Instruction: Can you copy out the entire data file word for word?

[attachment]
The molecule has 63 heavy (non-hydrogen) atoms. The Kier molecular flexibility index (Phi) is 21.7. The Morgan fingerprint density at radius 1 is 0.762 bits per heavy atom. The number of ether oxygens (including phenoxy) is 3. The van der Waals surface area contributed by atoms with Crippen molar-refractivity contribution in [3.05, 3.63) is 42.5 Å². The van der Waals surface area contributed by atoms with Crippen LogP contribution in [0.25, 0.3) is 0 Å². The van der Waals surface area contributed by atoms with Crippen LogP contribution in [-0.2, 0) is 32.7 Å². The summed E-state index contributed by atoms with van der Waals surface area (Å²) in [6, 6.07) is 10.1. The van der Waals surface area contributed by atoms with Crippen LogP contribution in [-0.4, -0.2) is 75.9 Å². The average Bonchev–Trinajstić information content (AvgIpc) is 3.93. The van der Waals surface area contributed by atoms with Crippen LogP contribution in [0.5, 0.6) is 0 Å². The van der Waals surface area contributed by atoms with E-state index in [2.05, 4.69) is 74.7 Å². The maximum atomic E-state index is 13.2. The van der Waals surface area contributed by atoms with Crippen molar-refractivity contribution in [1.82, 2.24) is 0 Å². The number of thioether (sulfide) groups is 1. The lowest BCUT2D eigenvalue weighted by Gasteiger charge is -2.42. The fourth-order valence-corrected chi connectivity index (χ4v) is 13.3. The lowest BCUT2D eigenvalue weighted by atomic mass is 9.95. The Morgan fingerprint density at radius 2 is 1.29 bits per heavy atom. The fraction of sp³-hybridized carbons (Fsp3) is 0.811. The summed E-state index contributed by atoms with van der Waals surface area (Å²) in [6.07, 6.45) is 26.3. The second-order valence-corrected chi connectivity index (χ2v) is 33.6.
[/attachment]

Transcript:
The molecule has 63 heavy (non-hydrogen) atoms. The Kier molecular flexibility index (Phi) is 21.7. The Morgan fingerprint density at radius 1 is 0.762 bits per heavy atom. The number of ether oxygens (including phenoxy) is 3. The van der Waals surface area contributed by atoms with Crippen molar-refractivity contribution in [3.05, 3.63) is 42.5 Å². The van der Waals surface area contributed by atoms with Crippen LogP contribution in [0.25, 0.3) is 0 Å². The van der Waals surface area contributed by atoms with Crippen LogP contribution in [-0.2, 0) is 32.7 Å². The summed E-state index contributed by atoms with van der Waals surface area (Å²) in [6, 6.07) is 10.1. The van der Waals surface area contributed by atoms with Crippen LogP contribution in [-0.4, -0.2) is 75.9 Å². The average Bonchev–Trinajstić information content (AvgIpc) is 3.93. The van der Waals surface area contributed by atoms with Crippen LogP contribution in [0.5, 0.6) is 0 Å². The van der Waals surface area contributed by atoms with E-state index in [2.05, 4.69) is 74.7 Å². The maximum atomic E-state index is 13.2. The van der Waals surface area contributed by atoms with Crippen molar-refractivity contribution in [1.82, 2.24) is 0 Å². The number of thioether (sulfide) groups is 1. The lowest BCUT2D eigenvalue weighted by Gasteiger charge is -2.42. The fourth-order valence-corrected chi connectivity index (χ4v) is 13.3. The lowest BCUT2D eigenvalue weighted by atomic mass is 9.95. The Morgan fingerprint density at radius 2 is 1.29 bits per heavy atom. The fraction of sp³-hybridized carbons (Fsp3) is 0.811. The summed E-state index contributed by atoms with van der Waals surface area (Å²) in [6.07, 6.45) is 26.3. The second-order valence-corrected chi connectivity index (χ2v) is 33.6.